European antennas at ALMA’s Operations Support Facility
In this photograph from 2012, we see antennas destined to become part of the Atacama Large Millimeter/submillimeter Array (ALMA). The three antennas in the foreground, as well as some of those in the background, were supplied by ESO as part of its contribution to ALMA, through a contract with the European AEM Consortium . In total ESO is providing 25 of the 12-metre-diameter antennas. A further twenty-five 12-metre antennas are provided by the North American ALMA partner, while the remainder, a set of twelve 7-metre and four 12-metre antennas comprising the Atacama Compact Array, are provided by the East Asian ALMA partner.
The antennas are seen here at ALMA’s Operations Support Facility (OSF), at an altitude of 2900 metres in the foothills of the Chilean Andes. Those in the foreground are in the AEM Site Erection Facility, where the antennas are assembled and rigorously tested before they are handed over to the observatory. The antennas in the background have been handed over, and are undergoing further tests or having their sensitive receivers installed. Once the antennas are ready, they are transported to the Array Operations Site, on the Chajnantor Plateau at an altitude of 5000 metres. There, they join their counterparts as part of the ALMA array, working to study some of the deepest questions of our cosmic origins. Even once all the antennas are ready, the OSF will remain the centre of activities for the daily operation of ALMA, as a workplace for astronomers and the teams responsible for maintaining the observatory.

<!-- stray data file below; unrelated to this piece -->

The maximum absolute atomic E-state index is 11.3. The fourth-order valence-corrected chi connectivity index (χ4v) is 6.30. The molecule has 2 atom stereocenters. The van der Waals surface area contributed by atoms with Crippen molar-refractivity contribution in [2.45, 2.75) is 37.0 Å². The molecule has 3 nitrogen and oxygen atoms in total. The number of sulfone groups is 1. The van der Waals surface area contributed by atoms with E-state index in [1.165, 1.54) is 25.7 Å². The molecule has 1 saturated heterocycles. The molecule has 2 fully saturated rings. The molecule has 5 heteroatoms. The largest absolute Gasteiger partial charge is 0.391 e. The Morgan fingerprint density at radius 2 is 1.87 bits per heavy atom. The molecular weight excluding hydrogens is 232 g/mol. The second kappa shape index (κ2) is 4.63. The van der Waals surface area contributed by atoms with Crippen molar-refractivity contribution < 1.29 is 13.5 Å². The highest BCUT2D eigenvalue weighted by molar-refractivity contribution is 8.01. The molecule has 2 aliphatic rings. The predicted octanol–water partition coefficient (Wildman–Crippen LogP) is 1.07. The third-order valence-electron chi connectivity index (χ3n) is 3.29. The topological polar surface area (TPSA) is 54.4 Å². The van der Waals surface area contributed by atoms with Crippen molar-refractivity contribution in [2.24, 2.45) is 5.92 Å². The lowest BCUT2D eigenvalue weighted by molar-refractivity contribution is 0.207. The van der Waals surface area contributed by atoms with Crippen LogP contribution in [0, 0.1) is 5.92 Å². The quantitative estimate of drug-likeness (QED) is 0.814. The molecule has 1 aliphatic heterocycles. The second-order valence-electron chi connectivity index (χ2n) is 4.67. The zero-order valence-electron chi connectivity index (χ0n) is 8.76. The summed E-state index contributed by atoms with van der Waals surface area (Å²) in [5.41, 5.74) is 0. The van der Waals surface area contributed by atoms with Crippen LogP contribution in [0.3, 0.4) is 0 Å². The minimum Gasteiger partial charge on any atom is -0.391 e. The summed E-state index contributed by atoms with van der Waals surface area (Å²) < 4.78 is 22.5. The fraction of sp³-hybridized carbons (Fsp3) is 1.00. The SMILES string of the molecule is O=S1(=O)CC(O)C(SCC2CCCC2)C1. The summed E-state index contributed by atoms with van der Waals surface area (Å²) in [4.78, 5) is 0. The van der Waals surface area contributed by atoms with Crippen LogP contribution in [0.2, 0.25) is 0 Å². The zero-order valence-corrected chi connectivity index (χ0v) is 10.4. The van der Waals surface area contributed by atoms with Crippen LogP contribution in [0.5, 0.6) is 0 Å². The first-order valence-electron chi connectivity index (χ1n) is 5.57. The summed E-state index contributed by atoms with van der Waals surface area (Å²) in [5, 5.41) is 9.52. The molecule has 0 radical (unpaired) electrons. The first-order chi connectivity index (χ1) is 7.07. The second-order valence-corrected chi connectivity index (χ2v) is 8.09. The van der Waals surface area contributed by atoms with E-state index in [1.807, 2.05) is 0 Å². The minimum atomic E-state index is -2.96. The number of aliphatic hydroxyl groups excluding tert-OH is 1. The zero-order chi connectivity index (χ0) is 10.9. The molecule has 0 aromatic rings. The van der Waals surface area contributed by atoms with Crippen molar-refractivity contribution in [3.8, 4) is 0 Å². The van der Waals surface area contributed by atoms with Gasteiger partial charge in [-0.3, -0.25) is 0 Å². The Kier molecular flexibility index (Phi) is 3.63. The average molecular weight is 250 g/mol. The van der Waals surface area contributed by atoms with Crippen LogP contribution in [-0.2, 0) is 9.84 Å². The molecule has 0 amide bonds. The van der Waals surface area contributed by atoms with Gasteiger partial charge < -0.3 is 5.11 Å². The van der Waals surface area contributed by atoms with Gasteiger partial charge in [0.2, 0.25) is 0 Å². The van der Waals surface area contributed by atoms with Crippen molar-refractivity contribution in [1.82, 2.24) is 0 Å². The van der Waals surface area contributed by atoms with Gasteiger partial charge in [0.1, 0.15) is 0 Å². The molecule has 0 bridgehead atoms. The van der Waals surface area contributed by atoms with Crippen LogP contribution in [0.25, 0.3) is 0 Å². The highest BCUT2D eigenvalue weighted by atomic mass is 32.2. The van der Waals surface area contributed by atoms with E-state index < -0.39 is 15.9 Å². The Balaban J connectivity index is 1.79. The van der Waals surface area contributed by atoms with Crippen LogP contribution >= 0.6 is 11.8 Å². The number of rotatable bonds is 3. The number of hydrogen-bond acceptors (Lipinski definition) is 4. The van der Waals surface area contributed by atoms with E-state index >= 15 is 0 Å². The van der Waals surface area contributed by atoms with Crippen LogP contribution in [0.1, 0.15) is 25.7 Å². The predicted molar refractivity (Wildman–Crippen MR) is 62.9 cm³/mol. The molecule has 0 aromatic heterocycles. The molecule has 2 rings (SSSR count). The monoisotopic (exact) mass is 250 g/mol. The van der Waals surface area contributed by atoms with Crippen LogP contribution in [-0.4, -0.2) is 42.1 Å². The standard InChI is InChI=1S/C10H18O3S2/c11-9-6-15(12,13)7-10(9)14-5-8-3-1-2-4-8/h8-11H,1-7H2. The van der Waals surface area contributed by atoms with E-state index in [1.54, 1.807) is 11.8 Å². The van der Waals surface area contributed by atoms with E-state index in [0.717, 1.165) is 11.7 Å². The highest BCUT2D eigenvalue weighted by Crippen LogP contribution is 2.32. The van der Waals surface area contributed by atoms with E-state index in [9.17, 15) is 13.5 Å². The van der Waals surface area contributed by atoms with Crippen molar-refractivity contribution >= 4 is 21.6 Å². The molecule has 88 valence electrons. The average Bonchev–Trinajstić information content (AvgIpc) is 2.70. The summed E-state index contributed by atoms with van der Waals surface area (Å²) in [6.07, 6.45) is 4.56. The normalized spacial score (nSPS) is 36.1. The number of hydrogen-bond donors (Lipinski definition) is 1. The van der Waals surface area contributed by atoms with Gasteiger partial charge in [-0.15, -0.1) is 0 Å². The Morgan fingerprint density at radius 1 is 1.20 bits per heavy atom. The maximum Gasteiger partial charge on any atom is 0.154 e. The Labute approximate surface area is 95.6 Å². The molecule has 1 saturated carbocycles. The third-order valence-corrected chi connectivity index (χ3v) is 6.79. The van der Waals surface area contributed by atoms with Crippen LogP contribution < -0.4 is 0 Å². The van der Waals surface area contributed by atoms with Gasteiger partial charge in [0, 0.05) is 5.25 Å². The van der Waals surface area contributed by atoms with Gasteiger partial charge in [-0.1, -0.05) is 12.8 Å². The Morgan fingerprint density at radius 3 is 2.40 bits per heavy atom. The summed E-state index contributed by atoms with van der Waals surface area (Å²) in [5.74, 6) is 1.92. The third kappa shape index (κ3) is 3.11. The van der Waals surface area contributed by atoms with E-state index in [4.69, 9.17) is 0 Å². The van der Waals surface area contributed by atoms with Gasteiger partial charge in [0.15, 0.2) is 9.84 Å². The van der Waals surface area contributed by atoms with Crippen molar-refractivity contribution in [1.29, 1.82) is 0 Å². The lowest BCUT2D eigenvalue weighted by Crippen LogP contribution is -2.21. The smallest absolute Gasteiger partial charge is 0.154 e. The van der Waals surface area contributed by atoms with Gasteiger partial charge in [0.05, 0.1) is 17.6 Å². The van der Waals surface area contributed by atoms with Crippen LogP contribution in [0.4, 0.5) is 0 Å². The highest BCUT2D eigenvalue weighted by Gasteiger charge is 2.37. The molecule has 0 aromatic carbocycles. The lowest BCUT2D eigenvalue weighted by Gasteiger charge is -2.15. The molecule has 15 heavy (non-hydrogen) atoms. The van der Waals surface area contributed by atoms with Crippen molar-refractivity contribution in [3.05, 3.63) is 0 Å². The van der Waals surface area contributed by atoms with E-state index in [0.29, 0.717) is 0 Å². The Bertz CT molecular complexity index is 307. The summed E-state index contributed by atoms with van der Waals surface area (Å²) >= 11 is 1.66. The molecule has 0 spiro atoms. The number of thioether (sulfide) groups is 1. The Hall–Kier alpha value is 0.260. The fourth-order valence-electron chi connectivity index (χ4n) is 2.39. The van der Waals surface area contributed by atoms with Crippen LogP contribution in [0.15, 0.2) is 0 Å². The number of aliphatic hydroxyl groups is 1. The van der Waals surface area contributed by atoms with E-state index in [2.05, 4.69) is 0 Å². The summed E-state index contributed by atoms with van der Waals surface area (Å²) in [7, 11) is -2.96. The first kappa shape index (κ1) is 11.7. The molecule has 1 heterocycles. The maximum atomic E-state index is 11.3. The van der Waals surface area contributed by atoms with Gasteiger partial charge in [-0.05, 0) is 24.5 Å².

On the horizon is the Andes mountain range, the tallest peak belonging to the conical volcano, Licancabur. Licancabur marks the border between Chile and Bolivia and dominates the landscape of the area.
ALMA, an international astronomy facility, is a partnership of Europe, North America and East Asia in cooperation with the Republic of Chile. ALMA construction and operations are led on behalf of Europe by ESO, on behalf of North America by the National Radio Astronomy Observatory (NRAO), and on behalf of East Asia by the National Astronomical Observatory of Japan (NAOJ). The Joint ALMA Observatory (JAO) provides the unified leadership and management of the construction, commissioning and operation of ALMA.
About the Image
|Release date:||1 July 2013, 10:00|
|Size:||5616 x 3744 px|
About the Object
|Name:||Atacama Large Millimeter/submillimeter Array|
|Type:||Unspecified : Technology : Observatory : Facility|